Buchanan is the host of the 2016 BBC documentary series Tribes, Predators and Me, in which he travels to remote tribes to learn about indigenous people and how they live alongside dangerous animals. Perhaps most notably thus far is his trip to the Amazon River.
In one particular episode in the series, Buchanan travels to Ecuador to meet the people of the Waorani tribe, who live along the Amazon River. He spent seven weeks with them and learned all about surviving in the jungle.
The Waorani have an interesting tradition that would probably make most people immediately say “NOPE.” They are expert anaconda hunters! But instead of killing these big snakes, the Waorani believe that capturing and then releasing them can give one strength and courage.
5. Finding An Anaconda
During this episode of Tribes, Predators and Me, Buchanan and a few of the tribesmen go out in search of an anaconda. In the video, they spot one in the water and then pull it up by its head while untangling it from the roots of a tree. You can hear one the men saying, “Don’t let go of the head or it’ll bite me!” Eek!
From the video, you can tell that this snake is clearly massive, but it turns out that this particular anaconda was the largest ever recorded at a whopping 17 feet long! The group even posed with it afterward for a photo!
We just hope the snake got to go on peacefully with its life afterward...
The green anaconda, which is what the Waorani hunt for, is a member of the boa family and the largest species of snake in the world by weight - they can weigh up to a ridiculous 550 pounds! Despite their terrifyingly large mouths, the green anaconda is a constrictor and is non-venomous, although, don’t try to give one a hug anytime soon…
Okay we lied, not fun, just plain terrifying: the green anaconda regularly feeds on animals including deer, capybara, turtles and caiman. And what’s creepier is that the anaconda can easily kill an adult human. Luckily, however, humans and anacondas generally do not come into contact with one another very often.
Here he is after what appears to have been a delicious meal.
Given how impressive it is that these men were able to capture a snake of that size, it’s really no surprise that Buchanan labeled the Waorani as “the toughest people on the planet.” He says that "their bravery is infectious."
Buchanan says that the hardest part about his job on the TV show has been trying to make a good impression on his hosts. However, he also says, “I realized with each place, very very quickly, that the differences between humans all over the planet is negligible. You don’t have to share a language to understand what’s being communicated.”
Throughout his time with the Waorani tribe, Buchanan learned a lot that he had never considered in Western culture. He says that he never felt intimidated by their strength while hunting the green anaconda. “That machismo wasn’t there,” he says. “Machismo is just a corrupted version of hunting to survive … Every one of us, just a few thousand years ago, was running barefoot through woods and hunting with bow and arrows.”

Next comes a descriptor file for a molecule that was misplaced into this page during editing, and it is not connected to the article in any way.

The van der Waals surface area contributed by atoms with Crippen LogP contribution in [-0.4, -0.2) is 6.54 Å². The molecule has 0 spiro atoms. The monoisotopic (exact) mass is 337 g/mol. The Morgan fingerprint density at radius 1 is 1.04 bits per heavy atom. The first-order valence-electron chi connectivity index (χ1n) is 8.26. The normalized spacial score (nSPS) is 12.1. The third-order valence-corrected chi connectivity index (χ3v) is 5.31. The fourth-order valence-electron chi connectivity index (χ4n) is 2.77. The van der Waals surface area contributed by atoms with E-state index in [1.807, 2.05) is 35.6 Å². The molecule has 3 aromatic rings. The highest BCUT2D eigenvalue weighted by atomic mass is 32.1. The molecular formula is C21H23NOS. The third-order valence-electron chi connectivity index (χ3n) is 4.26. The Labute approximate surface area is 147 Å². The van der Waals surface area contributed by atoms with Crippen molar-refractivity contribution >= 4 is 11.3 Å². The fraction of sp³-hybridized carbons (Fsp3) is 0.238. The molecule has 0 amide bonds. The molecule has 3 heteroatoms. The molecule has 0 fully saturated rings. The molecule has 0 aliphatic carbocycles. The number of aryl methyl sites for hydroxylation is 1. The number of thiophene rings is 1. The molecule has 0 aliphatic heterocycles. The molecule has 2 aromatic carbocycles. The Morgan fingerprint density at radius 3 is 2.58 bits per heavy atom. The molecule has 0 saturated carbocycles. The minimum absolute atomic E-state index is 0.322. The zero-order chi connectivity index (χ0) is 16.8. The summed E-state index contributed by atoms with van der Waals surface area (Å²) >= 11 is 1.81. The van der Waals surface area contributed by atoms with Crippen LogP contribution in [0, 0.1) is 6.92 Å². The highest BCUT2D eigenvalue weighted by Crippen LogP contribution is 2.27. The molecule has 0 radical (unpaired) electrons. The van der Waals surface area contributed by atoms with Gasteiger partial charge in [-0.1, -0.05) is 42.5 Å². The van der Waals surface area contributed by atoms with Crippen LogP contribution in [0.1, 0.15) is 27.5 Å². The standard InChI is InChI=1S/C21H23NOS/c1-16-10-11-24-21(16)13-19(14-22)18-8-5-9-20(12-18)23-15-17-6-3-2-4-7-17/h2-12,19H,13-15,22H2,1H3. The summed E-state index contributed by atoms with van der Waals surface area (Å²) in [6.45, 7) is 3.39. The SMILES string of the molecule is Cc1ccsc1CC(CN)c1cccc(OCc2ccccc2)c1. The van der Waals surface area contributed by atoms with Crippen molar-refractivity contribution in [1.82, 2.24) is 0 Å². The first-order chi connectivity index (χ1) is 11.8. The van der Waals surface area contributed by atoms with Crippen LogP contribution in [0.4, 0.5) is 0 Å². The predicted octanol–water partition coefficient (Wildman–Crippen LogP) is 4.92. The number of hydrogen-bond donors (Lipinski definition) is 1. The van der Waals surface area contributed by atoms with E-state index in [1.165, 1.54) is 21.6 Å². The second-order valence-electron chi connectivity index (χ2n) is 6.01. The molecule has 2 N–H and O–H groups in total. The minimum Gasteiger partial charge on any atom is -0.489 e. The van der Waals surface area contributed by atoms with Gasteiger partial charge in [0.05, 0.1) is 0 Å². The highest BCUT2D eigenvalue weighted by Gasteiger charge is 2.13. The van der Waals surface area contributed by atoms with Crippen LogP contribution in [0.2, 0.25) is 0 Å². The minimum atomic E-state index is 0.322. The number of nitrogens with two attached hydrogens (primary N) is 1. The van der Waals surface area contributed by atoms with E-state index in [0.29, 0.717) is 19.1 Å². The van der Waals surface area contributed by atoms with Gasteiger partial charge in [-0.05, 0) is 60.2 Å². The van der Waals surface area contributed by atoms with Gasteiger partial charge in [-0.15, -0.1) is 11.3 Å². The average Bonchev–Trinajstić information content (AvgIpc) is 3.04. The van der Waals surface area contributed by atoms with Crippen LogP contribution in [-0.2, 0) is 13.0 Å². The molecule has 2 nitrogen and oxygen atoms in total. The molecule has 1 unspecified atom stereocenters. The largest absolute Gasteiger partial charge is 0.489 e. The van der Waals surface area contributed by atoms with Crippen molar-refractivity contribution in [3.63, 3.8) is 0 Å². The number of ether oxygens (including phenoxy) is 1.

The Waorani people are experts on the wildlife of the Amazon. Having lived alongside it for centuries, they have come to understand it better than anyone else. Aside from the belief that capturing a green anaconda gives strength, this practice also now has a scientific purpose...
Due to the drilling and mining from oil-industry expansion, the Amazon forest has continually been shrinking, and the Waorani are very aware of it. They know that pollutants can be expelled from these processes into the river and harm the wildlife.
Because of this, they’ve been partnering with scientists to take biological samples of the snakes to track the effect of the pollution on the ecosystem.
After the Waorani capture a snake, they hand it off to researchers who test whether the animal has been affected by pollution from oil. “The top predators in the water will have the most amount of toxins in their bodies as they are obviously at the top of the food chain,” explains Buchanan.
The Waorani tribe has managed to remain largely out of contact from the rest of the world, but now that various industries have depleted 15 percent of the forests in the area, the tribespeople have been forced to engage with others who can help them preserve the forests where they live.
“It’s not them who are having a negative impact on the environment,” Buchanan says about the Waorani people. “If they continue to be able to live in the way they have done for thousands of years, that lifestyle is sustainable. We tend to look to scientists for all the answers, but for tribal cultures that have coexisted with large predators and who know plant species better than anyone, it would be crazy not to harness their expertise.”
Anacondas might seem like terrifying real-life basilisks, but just keep in mind that they play a vital role in our ecosystem and they help to test pollution levels in their habitat, which ultimately helps keep us humans happy!
And if you’re still not convinced, here’s a picture of a cute little baby snake.